Lets say that you save $5.00 regularly each week for five years. At the end of five years you would have deposited $1,300., but your account will total $1,438.94 if your bank paid 4% interest compound quarterly. At 5% interest, your account would be worth $1,474.49.
For all-purpose use, a regular savings account is the most suitable. Some banks also offer special savings accounts that you may find convenient for particular purposes.
Before a family can begin to spend its money they need a total figure, which is the net income or the take home pay. That is the actual amount received after deductions have been withheld. Gross income is the income before deductions. After the total, add up expenses. There are three types of expenses which should be listed.
Fixed expenses are the ones that must be met first and on a regular basis. They are those such as rent, utilities (gas, telephone and electricity), insurance (life, auto, tenant’s and homeowner’s). These expenses usually remain fairly constant.
- 1. Fixed expenses.
- 2. Fixed expenses.
- 3. Occasional and emergency expenses.
Flexible expenses are often cash items and are usually paid for on a daily or weekly basis. Some of these expenses are: food, lunches, savings, laundry and cleaning, carfare and general transportation, and household operating expenses.
Occasional and emergency expenses will occur. They lie between the first two types. How much the family will have to pay is a variable figure. These expenses include: home appliance and auto repairs, uninsured medical and dental bills, large clothing outlays and continuing education.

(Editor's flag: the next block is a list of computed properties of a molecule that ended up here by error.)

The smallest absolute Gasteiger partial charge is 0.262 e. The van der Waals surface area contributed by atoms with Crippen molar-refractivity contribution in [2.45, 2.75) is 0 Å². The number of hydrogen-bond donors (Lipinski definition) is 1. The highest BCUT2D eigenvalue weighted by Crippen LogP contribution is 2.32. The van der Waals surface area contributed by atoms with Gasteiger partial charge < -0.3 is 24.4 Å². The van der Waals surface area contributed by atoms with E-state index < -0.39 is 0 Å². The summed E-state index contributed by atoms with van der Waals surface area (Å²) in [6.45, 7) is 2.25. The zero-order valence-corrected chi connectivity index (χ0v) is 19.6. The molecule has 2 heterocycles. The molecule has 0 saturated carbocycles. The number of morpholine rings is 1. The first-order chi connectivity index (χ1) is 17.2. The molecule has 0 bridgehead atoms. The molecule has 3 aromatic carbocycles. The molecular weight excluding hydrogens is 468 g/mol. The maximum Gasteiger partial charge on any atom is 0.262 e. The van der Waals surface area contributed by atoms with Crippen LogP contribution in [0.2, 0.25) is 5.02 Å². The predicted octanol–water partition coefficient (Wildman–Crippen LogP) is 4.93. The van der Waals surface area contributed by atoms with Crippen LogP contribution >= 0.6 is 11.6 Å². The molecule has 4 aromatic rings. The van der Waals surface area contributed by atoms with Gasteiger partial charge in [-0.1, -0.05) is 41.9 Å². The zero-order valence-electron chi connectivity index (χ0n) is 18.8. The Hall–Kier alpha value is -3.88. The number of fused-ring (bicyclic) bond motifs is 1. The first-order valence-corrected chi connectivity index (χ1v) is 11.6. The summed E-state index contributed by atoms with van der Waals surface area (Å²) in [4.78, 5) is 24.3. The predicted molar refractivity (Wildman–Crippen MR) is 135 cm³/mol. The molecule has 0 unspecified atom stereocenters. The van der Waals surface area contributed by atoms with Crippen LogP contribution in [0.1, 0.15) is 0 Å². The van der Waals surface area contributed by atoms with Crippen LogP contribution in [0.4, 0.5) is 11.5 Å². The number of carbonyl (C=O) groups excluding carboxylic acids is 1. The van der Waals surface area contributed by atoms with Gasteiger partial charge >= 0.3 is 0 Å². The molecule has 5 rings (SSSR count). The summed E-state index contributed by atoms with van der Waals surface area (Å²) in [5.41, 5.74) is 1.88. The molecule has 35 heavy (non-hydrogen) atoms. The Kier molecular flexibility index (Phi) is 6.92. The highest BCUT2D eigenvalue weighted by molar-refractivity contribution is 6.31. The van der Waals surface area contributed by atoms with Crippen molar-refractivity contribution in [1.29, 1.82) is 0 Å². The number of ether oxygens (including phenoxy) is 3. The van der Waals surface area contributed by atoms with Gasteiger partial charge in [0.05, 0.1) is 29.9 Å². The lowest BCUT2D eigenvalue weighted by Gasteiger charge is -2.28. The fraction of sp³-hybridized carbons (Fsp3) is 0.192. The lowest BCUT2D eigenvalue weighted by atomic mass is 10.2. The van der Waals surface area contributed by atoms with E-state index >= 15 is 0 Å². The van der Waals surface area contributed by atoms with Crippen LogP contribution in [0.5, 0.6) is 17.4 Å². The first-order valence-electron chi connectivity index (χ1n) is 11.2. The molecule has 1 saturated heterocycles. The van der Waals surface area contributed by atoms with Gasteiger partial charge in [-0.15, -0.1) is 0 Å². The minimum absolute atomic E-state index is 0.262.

Interest is money paid for the use of borrowed money. To find the interest a formula is used; I = P x R x T.
P = principal, the amount borrowed.
R = rate, rate of interest.
T = time, the amount of time it takes to pay back the money borrowed.
What is the interest on a loan of $500. at 5 1/2% per year for 6 months?
I = $500. x 0.055 x 0.5 = $13.75.
To find the amount repaid, add the interest to the original loan. $500. + $13.75 = $513.75.
Making Use of the Newspaper
Give the class a budget and have them go on a shopping spree.
Example: Food shopping.
Shop for a family of four for a week, and for a month.
Clothes shopping for the beginning of school.
As a culminating activity plan a trip to the New York Stock Exchange or the American Stock Exchange.
- 1. Visit a bank in your neighborhood and find out what kinds of checking accounts are available. What are the fees for each check and for monthly services? Find out also what opportunities the bank offers for savings. What interest is paid on savings accounts? How frequently is interest compounded? What services does the bank provide that will help the individual to save regularly?
- 2. What kinds of benefits are provided by Social Security? Who pays for these benefits?
- 3. Make an appointment to visit the local office of the Social Security Administration and ask an official to explain the Social Security program. Summarize the information for your class by using a bulletin board or chart showing what the benefits are, and what costs are for the covered worker.
The White family during the year bought 195 gallons of fuel oil at $1.23 per gallon, 185 gallons at $1.25 per gallon, 240 gallons at $1.22 each, 275 gallons at $1.28 and 175 gallons at $1.30 each.
- Federal Income Tax...........$35.80
- Social Security..............$15.32
- State Income Tax.............$ 6.51